13. I advocate for a lot of different folks in electino quests. Some are Ls, but few are. Few Ls really ever run, or get the chance to due to ballot access measures. But, this is another point for another day.

    There won't be a "R" in the mayor's race in 2009, unless one pulls another rabit out of the hat with a write-in as Mark DeSantis did. However, getting Dowd and/or Robinson to back an "R" is going to happen after pigs fly.

    It would be best if there is NO "R" on the ballot. Likewise, no "L" either. I'd love to back and blab about a reasonable alternative and indie.

    It must be "I" or else it won't work.

    Then what Dowd and Robinson do -- as well as Peduto, and others, is going to be a matter for further discussions.

  14. American wordliness should not be confussed with articulation.

    Luke wins becuase he does what others only talk of doing...

    ...of course he is 'Lucky Luke'.

    Which current Council Members voted him into position of Council President while O'Conner ruled as Mayor...

    ...thinking it was "all in favor"...

    ...any 'nay' votes cast?


  15. I 'll be short...

    Luke beat seasoned politicans to get where he is today.

    Luck had nothing to do with it.


  16. Luke beat seasoned politicians. No doubt. Luke is seasoned now too, to some degree.

    To beat Luke, one needs a big team. There must be a 'ganging up' behind one opponent.

    Knocking off any incumbent takes teamwork behind a challenger.

    The ganging up also means the status quo boosters need to be broken apart.

    Elections are won by addition. If Dok and/or Kevin are going to succeed, they've got to add to their base. And, they have to pull away others from Luke and into a camp of solidarity in opposition.

  17. Monk? How Luke landed in the Mayors office had everything to do with Luck and had nothing to do with ability. Timing, dissention on council between the power players had something to do with it,luck had something to do with it.

    He ran, in his first Mayoral election, still playing on the sympathies of carrying on the O'Connor agenda, which by the way, carried with it some huge business partnerships. The difference is that O'Connor had the experience, respect, and savvy to know how to handle that task. Luke does not have that. He is a puppet. In other words a figure head. He is being led by the nose, paid to the toes to be that, a chattering head.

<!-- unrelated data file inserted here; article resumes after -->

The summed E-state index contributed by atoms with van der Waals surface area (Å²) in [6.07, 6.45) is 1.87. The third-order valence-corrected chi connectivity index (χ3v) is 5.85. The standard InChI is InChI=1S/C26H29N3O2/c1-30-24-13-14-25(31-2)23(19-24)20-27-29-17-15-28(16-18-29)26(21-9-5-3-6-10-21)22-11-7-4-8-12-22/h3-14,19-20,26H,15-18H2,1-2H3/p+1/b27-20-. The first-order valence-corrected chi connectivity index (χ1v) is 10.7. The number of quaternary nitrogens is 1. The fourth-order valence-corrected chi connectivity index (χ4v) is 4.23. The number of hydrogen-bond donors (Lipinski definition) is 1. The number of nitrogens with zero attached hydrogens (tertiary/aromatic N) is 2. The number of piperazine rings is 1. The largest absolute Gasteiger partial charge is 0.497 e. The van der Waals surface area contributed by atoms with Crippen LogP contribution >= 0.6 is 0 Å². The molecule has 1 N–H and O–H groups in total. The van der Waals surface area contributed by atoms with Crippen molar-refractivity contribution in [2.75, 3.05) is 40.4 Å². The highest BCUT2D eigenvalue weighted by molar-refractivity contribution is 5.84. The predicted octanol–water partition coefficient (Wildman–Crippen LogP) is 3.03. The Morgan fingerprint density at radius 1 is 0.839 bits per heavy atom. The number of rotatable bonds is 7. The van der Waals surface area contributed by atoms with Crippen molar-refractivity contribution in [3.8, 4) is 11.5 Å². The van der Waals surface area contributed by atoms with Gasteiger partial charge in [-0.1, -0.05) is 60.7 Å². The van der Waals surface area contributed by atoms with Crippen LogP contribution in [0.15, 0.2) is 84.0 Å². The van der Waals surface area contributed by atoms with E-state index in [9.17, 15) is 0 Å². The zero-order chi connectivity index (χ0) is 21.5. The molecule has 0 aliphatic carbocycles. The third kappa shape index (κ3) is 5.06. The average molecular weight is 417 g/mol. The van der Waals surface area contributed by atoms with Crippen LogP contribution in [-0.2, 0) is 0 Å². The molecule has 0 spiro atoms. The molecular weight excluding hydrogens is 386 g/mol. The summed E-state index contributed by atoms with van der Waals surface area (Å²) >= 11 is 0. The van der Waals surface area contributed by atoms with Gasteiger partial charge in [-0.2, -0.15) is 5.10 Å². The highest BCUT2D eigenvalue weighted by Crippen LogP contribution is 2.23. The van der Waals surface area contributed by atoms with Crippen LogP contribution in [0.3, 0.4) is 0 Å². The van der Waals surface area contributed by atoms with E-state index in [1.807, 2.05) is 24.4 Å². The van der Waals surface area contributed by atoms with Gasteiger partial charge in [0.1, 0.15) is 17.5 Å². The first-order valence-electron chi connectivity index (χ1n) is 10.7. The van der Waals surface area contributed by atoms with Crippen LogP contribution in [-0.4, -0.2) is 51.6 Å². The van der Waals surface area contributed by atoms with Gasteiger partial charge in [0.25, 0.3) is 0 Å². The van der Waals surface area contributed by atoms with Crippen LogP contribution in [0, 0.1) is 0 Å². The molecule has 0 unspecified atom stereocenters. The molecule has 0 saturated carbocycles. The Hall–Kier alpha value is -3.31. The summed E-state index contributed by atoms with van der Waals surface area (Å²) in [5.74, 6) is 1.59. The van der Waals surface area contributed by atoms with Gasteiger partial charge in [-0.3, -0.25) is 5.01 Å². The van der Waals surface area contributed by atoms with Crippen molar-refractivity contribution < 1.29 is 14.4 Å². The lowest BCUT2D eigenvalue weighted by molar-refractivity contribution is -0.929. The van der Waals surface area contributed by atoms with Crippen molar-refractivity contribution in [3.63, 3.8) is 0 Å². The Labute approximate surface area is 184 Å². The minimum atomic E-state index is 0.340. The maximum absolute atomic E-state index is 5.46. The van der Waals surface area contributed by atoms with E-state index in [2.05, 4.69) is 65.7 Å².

What I am thinking is that you are glad that there is finally talk of actually getting some repairs done to the City County Building :)

  18. It's a shame we don't have tickets.

  19. When is everyone going to quit saying it was all luck? What does he have to do?

  20. Act like an adult instead of a fan boy novelty show.

  21. What does that have to do about luck and winning elections?

  22. Matt - It has to do with everything.

    Did you run out of Coghill pictures to montage on your blog or something? Perhaps you could get some pictures of him on the toilet next? Run along now...

  23. It's easy to get elected when you're a cog in the Machine -- like you are, Hoagie. It's easy to get elected when you have a $1 million in campaign funds, thanks in large part to the visit by former President Clinton, a payback supporting Sen. Clinton for President, which was a real profile in courage for the Boy Mayor.

    It's difficult to demonstrate leadership without maturity and vision (unless, of course, you steal your ideas from brighter minds). But, hey, Luke will be re-elected -- he's part of the Machine.

  24. You idiots are just mad that Coghill & Ravenstahl are going to win.

  25. Coghill might have had a shot until Matt has make him look like a complete moron. Look what he did with the campaign signs. Everyone hates campaign signs, but they are a necessary evil for campaigns. What's a bright young slightly post pubescent child do? Put 300 in his front yard. Great idea. Even the paper make you all look like kooks.

    Good luck with that. Hey, who's the endorsed candidate again? lol!

  26. I live in District 4 and I can tell you that everyone is talking about that yard full of campaign signs.

    It's called free publicity. If Matt H had anything to do with that then he should be applauded. It got his candidate some front page exposure with a picture in the Tribune-Review. You can't even buy ad space there! How is that bad?

    I'm voting for Coghill.

  27. hey look! Coghill's mom knows how to use the internets!